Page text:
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People v. Viens





Appeal from the Circuit Court of Du Page County; the Hon. Charles Norgle, Judge, presiding.


The defendant, Edward Viens, was charged in a two-count indictment with the crimes of aggravated kidnaping with a deadly weapon (Ill. Rev. Stat. 1979, ch. 38, par. 10-2(a)(5)), and armed violence (Ill. Rev. Stat. 1979, ch. 38, par. 33A-2). He proceeded to a bench trial in the circuit court of Du Page County. During trial, the defendant entered and the court accepted a plea of guilty to the charge of aggravated kidnaping. Trial continued on the charge of armed violence and the defendant was convicted of this offense. He was sentenced to serve 30 years for the kidnaping and 60 years for the armed violence conviction, these terms to run concurrently.

On the morning of February 1, 1980, Janice Klank was on her way to work when her car stalled about 30 feet from a frontage road in Lombard, Illinois. As she tried to restart the car, a brown car pulled up next to her. An individual, later identified as the defendant, got out of the brown car and offered Klank a ride. She declined, saying that her boyfriend worked down the street at National Controls and that she would go there. The defendant offered her a ride and after some hesitation, Klank accepted.

She got into defendant's car and as they were driving to National Controls, she heard the passenger door lock. Viens drove past National Controls. Klank testified that he pulled out a knife, opened it and held it about 12 inches away from her. She tried to unlock the car door but the lock came off in her hand. Klank testified that defendant told her to move over and put on the seat belt in the middle of the front seat. She did so. Defendant told Klank that he would not kill or harm her if she did as he told her.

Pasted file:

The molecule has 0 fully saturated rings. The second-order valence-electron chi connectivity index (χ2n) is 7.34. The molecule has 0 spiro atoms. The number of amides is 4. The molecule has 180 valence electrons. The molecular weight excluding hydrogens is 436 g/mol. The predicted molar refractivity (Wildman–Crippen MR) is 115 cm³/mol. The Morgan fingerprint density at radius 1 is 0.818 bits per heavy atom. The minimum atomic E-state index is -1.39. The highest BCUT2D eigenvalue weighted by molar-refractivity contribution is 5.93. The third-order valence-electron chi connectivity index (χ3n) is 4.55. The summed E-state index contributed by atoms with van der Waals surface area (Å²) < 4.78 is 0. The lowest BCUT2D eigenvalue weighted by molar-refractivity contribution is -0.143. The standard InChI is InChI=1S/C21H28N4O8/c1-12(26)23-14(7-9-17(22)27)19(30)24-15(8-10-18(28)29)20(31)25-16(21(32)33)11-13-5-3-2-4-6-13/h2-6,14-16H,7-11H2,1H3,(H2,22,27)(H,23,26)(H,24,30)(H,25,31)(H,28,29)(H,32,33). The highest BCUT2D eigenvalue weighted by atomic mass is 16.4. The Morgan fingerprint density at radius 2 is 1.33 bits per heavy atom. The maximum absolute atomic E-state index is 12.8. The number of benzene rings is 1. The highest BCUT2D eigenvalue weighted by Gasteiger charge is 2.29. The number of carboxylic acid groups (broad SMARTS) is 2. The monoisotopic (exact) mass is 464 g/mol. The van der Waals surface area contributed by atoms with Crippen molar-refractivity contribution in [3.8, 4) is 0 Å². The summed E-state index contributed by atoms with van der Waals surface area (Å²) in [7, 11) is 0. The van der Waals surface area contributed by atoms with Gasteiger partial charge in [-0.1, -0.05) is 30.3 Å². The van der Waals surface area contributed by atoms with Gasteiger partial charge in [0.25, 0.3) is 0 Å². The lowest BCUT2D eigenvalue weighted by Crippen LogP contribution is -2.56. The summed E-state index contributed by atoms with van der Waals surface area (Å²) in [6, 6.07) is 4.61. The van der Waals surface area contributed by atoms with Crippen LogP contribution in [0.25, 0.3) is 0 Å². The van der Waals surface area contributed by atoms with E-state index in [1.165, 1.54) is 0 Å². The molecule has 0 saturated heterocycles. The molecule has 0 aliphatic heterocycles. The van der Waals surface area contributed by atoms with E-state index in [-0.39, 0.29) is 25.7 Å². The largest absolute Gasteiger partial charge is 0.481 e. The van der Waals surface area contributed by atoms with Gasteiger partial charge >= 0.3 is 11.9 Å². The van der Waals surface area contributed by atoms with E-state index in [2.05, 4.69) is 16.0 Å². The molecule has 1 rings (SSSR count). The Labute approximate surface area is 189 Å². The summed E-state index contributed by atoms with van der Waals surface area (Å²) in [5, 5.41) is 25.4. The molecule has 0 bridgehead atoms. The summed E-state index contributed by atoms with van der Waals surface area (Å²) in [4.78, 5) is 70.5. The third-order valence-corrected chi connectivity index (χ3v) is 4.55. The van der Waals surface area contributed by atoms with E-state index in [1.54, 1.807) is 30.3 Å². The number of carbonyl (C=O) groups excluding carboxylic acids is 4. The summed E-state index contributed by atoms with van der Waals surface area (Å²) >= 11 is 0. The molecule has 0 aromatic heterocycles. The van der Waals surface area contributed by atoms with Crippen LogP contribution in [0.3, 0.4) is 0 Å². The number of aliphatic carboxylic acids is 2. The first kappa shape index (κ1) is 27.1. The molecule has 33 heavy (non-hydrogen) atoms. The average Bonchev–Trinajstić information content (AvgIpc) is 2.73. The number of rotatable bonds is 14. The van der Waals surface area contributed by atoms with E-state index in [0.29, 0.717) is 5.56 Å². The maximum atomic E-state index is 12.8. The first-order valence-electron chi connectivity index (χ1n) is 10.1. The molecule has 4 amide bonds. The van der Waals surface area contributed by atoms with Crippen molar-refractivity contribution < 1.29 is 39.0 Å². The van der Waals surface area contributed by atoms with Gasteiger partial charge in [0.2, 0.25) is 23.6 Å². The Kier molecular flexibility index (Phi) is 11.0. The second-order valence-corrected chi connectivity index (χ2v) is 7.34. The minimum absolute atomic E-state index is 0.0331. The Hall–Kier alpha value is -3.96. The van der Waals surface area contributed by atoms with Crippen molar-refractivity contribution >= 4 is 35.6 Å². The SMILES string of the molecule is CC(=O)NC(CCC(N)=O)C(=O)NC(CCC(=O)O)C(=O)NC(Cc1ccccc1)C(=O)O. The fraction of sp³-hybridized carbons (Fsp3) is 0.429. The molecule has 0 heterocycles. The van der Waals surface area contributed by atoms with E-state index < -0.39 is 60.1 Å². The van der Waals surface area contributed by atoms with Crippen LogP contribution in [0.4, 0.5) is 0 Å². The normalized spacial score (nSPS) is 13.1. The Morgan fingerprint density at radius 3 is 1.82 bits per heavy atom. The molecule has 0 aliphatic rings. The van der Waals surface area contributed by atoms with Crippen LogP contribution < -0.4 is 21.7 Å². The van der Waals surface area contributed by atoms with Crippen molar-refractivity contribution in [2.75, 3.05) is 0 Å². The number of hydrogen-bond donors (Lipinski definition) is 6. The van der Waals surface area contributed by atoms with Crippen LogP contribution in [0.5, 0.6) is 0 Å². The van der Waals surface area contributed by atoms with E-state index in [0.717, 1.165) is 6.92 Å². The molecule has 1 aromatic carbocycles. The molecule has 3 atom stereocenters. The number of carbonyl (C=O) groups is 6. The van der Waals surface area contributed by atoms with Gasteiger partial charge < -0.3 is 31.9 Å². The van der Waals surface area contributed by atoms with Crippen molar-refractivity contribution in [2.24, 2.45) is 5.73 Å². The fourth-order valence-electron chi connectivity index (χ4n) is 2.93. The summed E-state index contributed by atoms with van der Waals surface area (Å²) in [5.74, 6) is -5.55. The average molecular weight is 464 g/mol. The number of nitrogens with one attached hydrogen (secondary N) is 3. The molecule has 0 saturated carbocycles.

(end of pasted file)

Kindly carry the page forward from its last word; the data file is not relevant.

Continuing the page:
Defendant drove onto a frontage road and stopped the car. At that time, he took out a bag of plastic restraints described by Klank as being similar to garbage bag ties. Defendant used these to tie her wrists together underneath her legs. Sometime later when Klank told him she was uncomfortable and wanted a cigarette, Viens removed the restraints.

Viens took Klank to an apartment located at 902 Ridge Square in Elk Grove Village. Viens once again restrained Klank and took her into the apartment. There, he removed the restraints and allowed her to call her mother and offered her food. Viens then told Klank that he was holding her as hostage to gain the release of his girlfriend, who was in Du Page County jail. Shortly thereafter he restrained her again, put her in the car and drove to defendant's place of employment. Defendant removed Klank's restraints and they left without entering the building. The next stop was a Clark station where defendant allowed Klank to buy cigarettes. Klank testified that defendant held a knife on her while they were at the gas station.

They returned to the defendant's apartment. Some time after their arrival, defendant told Klank to go into the bedroom and lie face down on the bed. He then used the plastic restraints to tie her hands and feet to the bedposts. Later, he expressed concern that the restraints were painful, removed them, and retied Klank in a different position. He left the bedroom returning about a half an hour later, and removed the restraints again. Klank and Viens both sat down in the living room. It was about 1:50 p.m.

About 40 minutes later Viens and Klank got back into the car and drove to defendant's place of employment. He restrained her again and went to see if anyone was in the building. Subsequently, he took Klank into the building's bathroom where he tied her to a shower railing.